We had a field and some crops there and we were spending almost each holiday in Germany with our family who still lives there. I loved going there cause they had wonderful mountain waterfall in the garden, beautiful river in the garden and a perfeclty clean swimming pool where I learnt head-jumping. Sometimes they were comming to us. It wasn't as great to me as you can suspect. No great swimming pool that year:(.
Once we bought bikes there. All kids from my street envied me my fantastic bike. My brother had the same but he spoilt it much faster than me. But I am not sure.
Well... I never liked comming back to Poland from our German holiday. But we were bringing a lot of toys and sweets and food here and it helped to adjust to Polish reality again.

Well - and now you have some chances to remind stories from your childhood and pictures from - probably - the best TV series about Anne of Green Gables.
I even found one Chineese site about her. It is increadible that Chineese people can also like the books about Anne Shirley and write www.pages in china letters about it! Interesting:)
And here she is - little orphan from the movie and Canadian actress Megan Follows who played her:

Reading a bit about the movie I read that its director was sometimes scared of how Anne's Shirley hair looked like sometimes. I am not surprised at all! I also was stunned how these vilage-women could have such hair-styles! But the movie hair-stylist was explaining to him that Anne Shirley had to have...eccentric and original hairdressing because such was her personality.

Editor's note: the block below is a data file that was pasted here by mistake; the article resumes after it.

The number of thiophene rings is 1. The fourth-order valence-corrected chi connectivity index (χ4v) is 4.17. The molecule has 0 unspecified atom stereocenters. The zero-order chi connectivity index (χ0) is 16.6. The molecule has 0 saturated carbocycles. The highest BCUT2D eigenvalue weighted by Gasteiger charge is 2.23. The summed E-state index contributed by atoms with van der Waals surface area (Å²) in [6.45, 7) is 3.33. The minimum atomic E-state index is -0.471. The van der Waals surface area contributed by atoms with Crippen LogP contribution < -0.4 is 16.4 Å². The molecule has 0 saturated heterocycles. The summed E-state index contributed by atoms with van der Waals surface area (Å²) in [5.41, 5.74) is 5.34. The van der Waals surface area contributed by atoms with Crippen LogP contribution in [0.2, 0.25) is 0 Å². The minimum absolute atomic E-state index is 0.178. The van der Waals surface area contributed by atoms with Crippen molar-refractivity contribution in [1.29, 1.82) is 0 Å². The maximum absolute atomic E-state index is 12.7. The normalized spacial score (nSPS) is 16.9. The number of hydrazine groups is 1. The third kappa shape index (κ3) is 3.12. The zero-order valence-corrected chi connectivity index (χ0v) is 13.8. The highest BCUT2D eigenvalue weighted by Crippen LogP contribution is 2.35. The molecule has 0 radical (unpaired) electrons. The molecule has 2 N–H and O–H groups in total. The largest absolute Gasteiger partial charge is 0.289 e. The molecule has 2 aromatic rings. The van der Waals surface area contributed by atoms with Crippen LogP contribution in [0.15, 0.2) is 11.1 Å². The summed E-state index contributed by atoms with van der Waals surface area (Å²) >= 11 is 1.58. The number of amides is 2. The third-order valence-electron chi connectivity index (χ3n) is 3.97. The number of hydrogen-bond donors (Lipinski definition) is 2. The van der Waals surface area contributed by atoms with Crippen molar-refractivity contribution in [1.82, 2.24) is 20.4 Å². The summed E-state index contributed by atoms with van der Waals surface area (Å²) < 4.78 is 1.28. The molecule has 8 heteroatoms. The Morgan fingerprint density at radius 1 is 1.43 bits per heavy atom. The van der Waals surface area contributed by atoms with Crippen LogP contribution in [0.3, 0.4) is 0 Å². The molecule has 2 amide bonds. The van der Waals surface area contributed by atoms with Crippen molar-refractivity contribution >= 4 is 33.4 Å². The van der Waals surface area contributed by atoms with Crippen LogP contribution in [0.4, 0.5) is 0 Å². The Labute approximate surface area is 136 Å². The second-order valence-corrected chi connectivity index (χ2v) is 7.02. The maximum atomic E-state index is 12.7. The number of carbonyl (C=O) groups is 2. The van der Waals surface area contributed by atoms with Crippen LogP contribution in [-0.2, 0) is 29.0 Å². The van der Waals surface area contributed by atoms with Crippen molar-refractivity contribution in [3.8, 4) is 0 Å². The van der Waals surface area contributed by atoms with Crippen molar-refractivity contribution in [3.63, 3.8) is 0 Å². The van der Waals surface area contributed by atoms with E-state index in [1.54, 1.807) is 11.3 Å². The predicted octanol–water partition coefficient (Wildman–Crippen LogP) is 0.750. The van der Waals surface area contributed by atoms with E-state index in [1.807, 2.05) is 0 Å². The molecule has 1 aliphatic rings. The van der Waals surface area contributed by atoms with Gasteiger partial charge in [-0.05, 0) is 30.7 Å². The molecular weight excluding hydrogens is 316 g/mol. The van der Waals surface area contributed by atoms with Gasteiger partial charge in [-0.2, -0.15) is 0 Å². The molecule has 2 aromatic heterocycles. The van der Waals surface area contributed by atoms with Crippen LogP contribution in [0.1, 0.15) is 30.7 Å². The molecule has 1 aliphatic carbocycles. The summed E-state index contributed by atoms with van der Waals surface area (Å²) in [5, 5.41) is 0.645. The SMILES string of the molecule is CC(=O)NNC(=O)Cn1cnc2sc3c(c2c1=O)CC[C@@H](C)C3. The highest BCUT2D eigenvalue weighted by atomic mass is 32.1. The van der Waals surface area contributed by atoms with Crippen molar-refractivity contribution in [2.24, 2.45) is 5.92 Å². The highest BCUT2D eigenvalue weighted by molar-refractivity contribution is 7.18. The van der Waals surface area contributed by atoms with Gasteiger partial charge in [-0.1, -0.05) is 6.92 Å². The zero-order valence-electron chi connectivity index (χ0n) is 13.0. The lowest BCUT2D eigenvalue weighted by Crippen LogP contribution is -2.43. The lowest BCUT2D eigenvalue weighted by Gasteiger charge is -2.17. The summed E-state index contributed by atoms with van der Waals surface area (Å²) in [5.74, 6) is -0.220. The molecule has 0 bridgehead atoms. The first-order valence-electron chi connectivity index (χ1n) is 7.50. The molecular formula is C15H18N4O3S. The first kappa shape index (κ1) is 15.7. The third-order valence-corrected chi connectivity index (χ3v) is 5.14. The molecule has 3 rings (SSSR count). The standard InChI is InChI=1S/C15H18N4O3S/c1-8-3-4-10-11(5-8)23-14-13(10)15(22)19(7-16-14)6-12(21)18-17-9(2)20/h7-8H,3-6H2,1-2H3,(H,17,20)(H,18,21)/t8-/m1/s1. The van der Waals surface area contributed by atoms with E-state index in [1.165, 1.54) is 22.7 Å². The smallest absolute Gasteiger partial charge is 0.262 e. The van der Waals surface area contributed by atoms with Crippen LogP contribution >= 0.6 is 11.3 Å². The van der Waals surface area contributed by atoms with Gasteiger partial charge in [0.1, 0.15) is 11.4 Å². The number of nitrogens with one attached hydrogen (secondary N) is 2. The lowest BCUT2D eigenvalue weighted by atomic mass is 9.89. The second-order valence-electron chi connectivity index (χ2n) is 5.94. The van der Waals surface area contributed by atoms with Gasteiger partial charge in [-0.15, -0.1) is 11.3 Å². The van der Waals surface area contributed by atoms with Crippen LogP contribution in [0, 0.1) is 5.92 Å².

Well - I also read that the actress who played Diane in that movie was Katherine Hupburn's niece or someone from family of this noble actress and while Katherine declined Marilla Cuthbert part - the same she proposed later Diane as Anne Shirley. Hahaha, isn't it? But finally she got Diane's part. Not the worst too after all.

And here we have Gilbert Blythe from the movie. He was the best - what a nice guy. I read the guy who played his part didn't have to make too much effort to play him, that he was a son of Toronto mayor and his mother's name was...Shirley Anne. Nothing strange he got the part - but he was great match for Megan Follows in this movie I still think.

Well ... and what do you think about this Anne Shirley? Quite different, isn't it? Too sweet in my opinion and still too pretty.

But talking about movies... well... lately I have read that one actor who plays John Paul II part in US movie about John Paul II (presently on in Polish cinemas) that he is a father of...Angelina Jolie. Good Lord - I thought - less famous father of more famous Angelina Jolie plays a part of John Paul II. Hmmm... I like this actress since her part in Alexander the Great movie. I liked her as a mother of Alexander the Great.
Well is strange sometimes, isn't it?
OK - soon I am comming back to Catalonia district.
Nice day for everyone here:)

Sunday, March 05, 2006

A little bit of ... Japan

After little break here I am again.
Oscars will be given today. Who will win? I think Capote will be chosen the best movie.

Ok. Now something different. I found some info about Japanese art of bonsai. Look - what wonderful trees can be grown by the hands of caring gardeners. Little miracles, indeed!
And then some pictures from Japanese gardens. How different than our ones! I think the ones on pictures resemble famous Zen garden very much. I like them very much.
It is worthy to mention that bonsai art has been started in China, then moved into Japan, while in China it died out:(. Isn't it the highest time to revive it again? ( I am asking though I am any Chineese of course)
Summing up - admire the world of bonsai trees and Japanase gardens. Little break from Catalonia views and soon - we are comming back to finish that subject.

Some bonsai:

Polish Larix decidua bonsai (without leaves)

Polish Larix decidua bonsai(with leaves)

Other bonsai:

Some pictures from Japanese gardens: